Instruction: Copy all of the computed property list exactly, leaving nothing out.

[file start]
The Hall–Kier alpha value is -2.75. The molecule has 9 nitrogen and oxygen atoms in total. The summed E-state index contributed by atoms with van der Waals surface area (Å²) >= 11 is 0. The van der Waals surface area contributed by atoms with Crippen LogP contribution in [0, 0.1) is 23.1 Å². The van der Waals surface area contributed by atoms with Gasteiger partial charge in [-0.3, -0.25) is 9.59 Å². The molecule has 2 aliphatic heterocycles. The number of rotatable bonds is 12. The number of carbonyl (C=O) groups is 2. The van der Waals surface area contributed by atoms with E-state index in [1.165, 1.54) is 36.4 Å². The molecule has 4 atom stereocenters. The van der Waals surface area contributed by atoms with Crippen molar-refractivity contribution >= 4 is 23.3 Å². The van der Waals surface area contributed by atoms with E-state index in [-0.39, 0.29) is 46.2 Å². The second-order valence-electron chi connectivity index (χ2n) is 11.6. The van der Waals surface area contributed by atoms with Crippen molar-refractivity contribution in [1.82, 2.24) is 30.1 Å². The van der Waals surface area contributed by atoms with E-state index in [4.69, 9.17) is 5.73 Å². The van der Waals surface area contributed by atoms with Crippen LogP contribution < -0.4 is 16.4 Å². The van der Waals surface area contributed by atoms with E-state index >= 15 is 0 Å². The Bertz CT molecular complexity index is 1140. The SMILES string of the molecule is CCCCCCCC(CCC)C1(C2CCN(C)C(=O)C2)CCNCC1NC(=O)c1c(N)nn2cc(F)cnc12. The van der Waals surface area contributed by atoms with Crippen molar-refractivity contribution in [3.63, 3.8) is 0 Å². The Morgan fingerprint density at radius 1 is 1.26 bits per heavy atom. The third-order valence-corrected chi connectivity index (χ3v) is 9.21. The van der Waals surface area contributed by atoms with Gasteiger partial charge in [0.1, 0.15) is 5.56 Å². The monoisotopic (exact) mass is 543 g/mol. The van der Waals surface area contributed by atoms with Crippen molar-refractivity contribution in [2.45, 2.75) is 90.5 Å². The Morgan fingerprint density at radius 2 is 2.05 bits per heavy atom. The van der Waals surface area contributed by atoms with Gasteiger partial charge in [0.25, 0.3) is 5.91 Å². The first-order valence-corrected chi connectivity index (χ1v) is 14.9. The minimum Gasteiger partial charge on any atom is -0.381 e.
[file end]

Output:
The Hall–Kier alpha value is -2.75. The molecule has 9 nitrogen and oxygen atoms in total. The summed E-state index contributed by atoms with van der Waals surface area (Å²) >= 11 is 0. The van der Waals surface area contributed by atoms with Crippen LogP contribution in [0, 0.1) is 23.1 Å². The van der Waals surface area contributed by atoms with Gasteiger partial charge in [-0.3, -0.25) is 9.59 Å². The molecule has 2 aliphatic heterocycles. The number of rotatable bonds is 12. The number of carbonyl (C=O) groups is 2. The van der Waals surface area contributed by atoms with E-state index in [1.165, 1.54) is 36.4 Å². The molecule has 4 atom stereocenters. The van der Waals surface area contributed by atoms with Crippen molar-refractivity contribution >= 4 is 23.3 Å². The van der Waals surface area contributed by atoms with E-state index in [-0.39, 0.29) is 46.2 Å². The second-order valence-electron chi connectivity index (χ2n) is 11.6. The van der Waals surface area contributed by atoms with Crippen molar-refractivity contribution in [1.82, 2.24) is 30.1 Å². The van der Waals surface area contributed by atoms with E-state index in [4.69, 9.17) is 5.73 Å². The van der Waals surface area contributed by atoms with Crippen LogP contribution < -0.4 is 16.4 Å². The van der Waals surface area contributed by atoms with E-state index >= 15 is 0 Å². The Bertz CT molecular complexity index is 1140. The SMILES string of the molecule is CCCCCCCC(CCC)C1(C2CCN(C)C(=O)C2)CCNCC1NC(=O)c1c(N)nn2cc(F)cnc12. The van der Waals surface area contributed by atoms with Crippen molar-refractivity contribution in [3.63, 3.8) is 0 Å². The Morgan fingerprint density at radius 1 is 1.26 bits per heavy atom. The third-order valence-corrected chi connectivity index (χ3v) is 9.21. The van der Waals surface area contributed by atoms with Gasteiger partial charge in [0.1, 0.15) is 5.56 Å². The monoisotopic (exact) mass is 543 g/mol. The van der Waals surface area contributed by atoms with Crippen molar-refractivity contribution in [2.45, 2.75) is 90.5 Å². The Morgan fingerprint density at radius 2 is 2.05 bits per heavy atom. The van der Waals surface area contributed by atoms with Gasteiger partial charge in [0.25, 0.3) is 5.91 Å². The first-order valence-corrected chi connectivity index (χ1v) is 14.9. The minimum Gasteiger partial charge on any atom is -0.381 e.